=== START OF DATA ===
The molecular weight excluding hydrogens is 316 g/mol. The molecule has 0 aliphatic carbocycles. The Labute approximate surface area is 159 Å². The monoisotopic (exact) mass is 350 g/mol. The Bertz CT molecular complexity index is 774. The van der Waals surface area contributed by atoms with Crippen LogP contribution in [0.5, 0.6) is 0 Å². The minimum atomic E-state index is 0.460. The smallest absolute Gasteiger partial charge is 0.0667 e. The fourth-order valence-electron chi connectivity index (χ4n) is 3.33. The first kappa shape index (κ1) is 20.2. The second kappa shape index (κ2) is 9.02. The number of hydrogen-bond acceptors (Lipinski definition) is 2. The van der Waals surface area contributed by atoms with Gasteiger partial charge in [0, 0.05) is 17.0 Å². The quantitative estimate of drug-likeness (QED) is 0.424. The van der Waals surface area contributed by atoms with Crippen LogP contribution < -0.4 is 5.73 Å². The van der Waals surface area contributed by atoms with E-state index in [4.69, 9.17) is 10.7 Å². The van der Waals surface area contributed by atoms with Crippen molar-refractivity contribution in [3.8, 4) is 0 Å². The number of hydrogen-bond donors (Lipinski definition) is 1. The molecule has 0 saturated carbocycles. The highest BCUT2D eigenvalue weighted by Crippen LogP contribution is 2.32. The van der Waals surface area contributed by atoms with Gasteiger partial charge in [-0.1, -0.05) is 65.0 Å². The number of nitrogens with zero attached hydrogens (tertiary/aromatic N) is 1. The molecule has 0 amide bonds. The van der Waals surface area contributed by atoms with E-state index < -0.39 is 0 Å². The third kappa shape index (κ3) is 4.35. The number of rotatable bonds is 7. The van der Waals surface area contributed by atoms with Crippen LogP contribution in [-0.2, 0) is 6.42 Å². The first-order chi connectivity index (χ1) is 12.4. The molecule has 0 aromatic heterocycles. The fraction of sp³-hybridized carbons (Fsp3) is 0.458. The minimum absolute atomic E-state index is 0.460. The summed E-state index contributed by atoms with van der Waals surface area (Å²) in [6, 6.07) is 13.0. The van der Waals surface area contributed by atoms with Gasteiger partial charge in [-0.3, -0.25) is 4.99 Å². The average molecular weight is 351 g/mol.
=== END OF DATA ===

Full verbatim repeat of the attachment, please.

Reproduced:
The molecular weight excluding hydrogens is 316 g/mol. The molecule has 0 aliphatic carbocycles. The Labute approximate surface area is 159 Å². The monoisotopic (exact) mass is 350 g/mol. The Bertz CT molecular complexity index is 774. The van der Waals surface area contributed by atoms with Crippen LogP contribution in [0.5, 0.6) is 0 Å². The minimum atomic E-state index is 0.460. The smallest absolute Gasteiger partial charge is 0.0667 e. The fourth-order valence-electron chi connectivity index (χ4n) is 3.33. The first kappa shape index (κ1) is 20.2. The second kappa shape index (κ2) is 9.02. The number of hydrogen-bond acceptors (Lipinski definition) is 2. The van der Waals surface area contributed by atoms with Gasteiger partial charge in [0, 0.05) is 17.0 Å². The quantitative estimate of drug-likeness (QED) is 0.424. The van der Waals surface area contributed by atoms with Crippen LogP contribution < -0.4 is 5.73 Å². The van der Waals surface area contributed by atoms with E-state index in [4.69, 9.17) is 10.7 Å². The van der Waals surface area contributed by atoms with Crippen molar-refractivity contribution in [3.8, 4) is 0 Å². The number of hydrogen-bond donors (Lipinski definition) is 1. The molecule has 0 saturated carbocycles. The highest BCUT2D eigenvalue weighted by Crippen LogP contribution is 2.32. The van der Waals surface area contributed by atoms with Gasteiger partial charge in [-0.1, -0.05) is 65.0 Å². The number of nitrogens with zero attached hydrogens (tertiary/aromatic N) is 1. The molecule has 0 amide bonds. The van der Waals surface area contributed by atoms with E-state index < -0.39 is 0 Å². The third kappa shape index (κ3) is 4.35. The number of rotatable bonds is 7. The van der Waals surface area contributed by atoms with Crippen LogP contribution in [-0.2, 0) is 6.42 Å². The first-order chi connectivity index (χ1) is 12.4. The molecule has 0 aromatic heterocycles. The fraction of sp³-hybridized carbons (Fsp3) is 0.458. The minimum absolute atomic E-state index is 0.460. The summed E-state index contributed by atoms with van der Waals surface area (Å²) in [6, 6.07) is 13.0. The van der Waals surface area contributed by atoms with Gasteiger partial charge in [-0.3, -0.25) is 4.99 Å². The average molecular weight is 351 g/mol.